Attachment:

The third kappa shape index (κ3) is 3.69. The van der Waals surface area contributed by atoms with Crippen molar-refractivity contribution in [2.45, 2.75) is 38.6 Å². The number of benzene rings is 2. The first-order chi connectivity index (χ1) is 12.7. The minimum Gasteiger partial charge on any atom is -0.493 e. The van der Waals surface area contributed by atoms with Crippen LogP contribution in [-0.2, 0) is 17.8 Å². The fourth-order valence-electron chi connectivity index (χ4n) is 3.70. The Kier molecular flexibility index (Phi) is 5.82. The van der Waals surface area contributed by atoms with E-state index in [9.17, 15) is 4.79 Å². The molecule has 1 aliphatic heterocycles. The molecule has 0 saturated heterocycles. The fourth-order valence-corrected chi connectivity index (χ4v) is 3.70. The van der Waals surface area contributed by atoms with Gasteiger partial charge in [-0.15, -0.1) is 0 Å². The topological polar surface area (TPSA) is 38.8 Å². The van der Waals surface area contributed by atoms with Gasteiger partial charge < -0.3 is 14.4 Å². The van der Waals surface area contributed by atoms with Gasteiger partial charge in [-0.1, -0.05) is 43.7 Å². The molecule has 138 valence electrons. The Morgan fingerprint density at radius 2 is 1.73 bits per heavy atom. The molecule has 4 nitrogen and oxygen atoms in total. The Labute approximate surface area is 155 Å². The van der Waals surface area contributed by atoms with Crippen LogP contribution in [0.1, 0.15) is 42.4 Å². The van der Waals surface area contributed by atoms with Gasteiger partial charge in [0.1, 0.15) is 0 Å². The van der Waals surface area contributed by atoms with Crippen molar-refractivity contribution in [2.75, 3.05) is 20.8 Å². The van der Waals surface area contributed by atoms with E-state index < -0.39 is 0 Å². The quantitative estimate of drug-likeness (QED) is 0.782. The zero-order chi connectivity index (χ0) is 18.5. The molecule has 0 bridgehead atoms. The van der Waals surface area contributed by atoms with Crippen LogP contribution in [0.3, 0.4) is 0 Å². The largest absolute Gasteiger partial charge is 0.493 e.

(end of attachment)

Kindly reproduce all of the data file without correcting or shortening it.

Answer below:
The third kappa shape index (κ3) is 3.69. The van der Waals surface area contributed by atoms with Crippen molar-refractivity contribution in [2.45, 2.75) is 38.6 Å². The number of benzene rings is 2. The first-order chi connectivity index (χ1) is 12.7. The minimum Gasteiger partial charge on any atom is -0.493 e. The van der Waals surface area contributed by atoms with Crippen LogP contribution in [-0.2, 0) is 17.8 Å². The fourth-order valence-electron chi connectivity index (χ4n) is 3.70. The Kier molecular flexibility index (Phi) is 5.82. The van der Waals surface area contributed by atoms with E-state index in [9.17, 15) is 4.79 Å². The molecule has 1 aliphatic heterocycles. The molecule has 0 saturated heterocycles. The fourth-order valence-corrected chi connectivity index (χ4v) is 3.70. The van der Waals surface area contributed by atoms with Gasteiger partial charge in [-0.15, -0.1) is 0 Å². The topological polar surface area (TPSA) is 38.8 Å². The van der Waals surface area contributed by atoms with Gasteiger partial charge < -0.3 is 14.4 Å². The van der Waals surface area contributed by atoms with Gasteiger partial charge in [-0.1, -0.05) is 43.7 Å². The molecule has 138 valence electrons. The Morgan fingerprint density at radius 2 is 1.73 bits per heavy atom. The molecule has 4 nitrogen and oxygen atoms in total. The Labute approximate surface area is 155 Å². The van der Waals surface area contributed by atoms with Crippen LogP contribution in [0.1, 0.15) is 42.4 Å². The van der Waals surface area contributed by atoms with Gasteiger partial charge in [0.1, 0.15) is 0 Å². The van der Waals surface area contributed by atoms with Crippen molar-refractivity contribution in [2.75, 3.05) is 20.8 Å². The van der Waals surface area contributed by atoms with E-state index < -0.39 is 0 Å². The quantitative estimate of drug-likeness (QED) is 0.782. The zero-order chi connectivity index (χ0) is 18.5. The molecule has 0 bridgehead atoms. The van der Waals surface area contributed by atoms with Crippen LogP contribution in [0.3, 0.4) is 0 Å². The largest absolute Gasteiger partial charge is 0.493 e.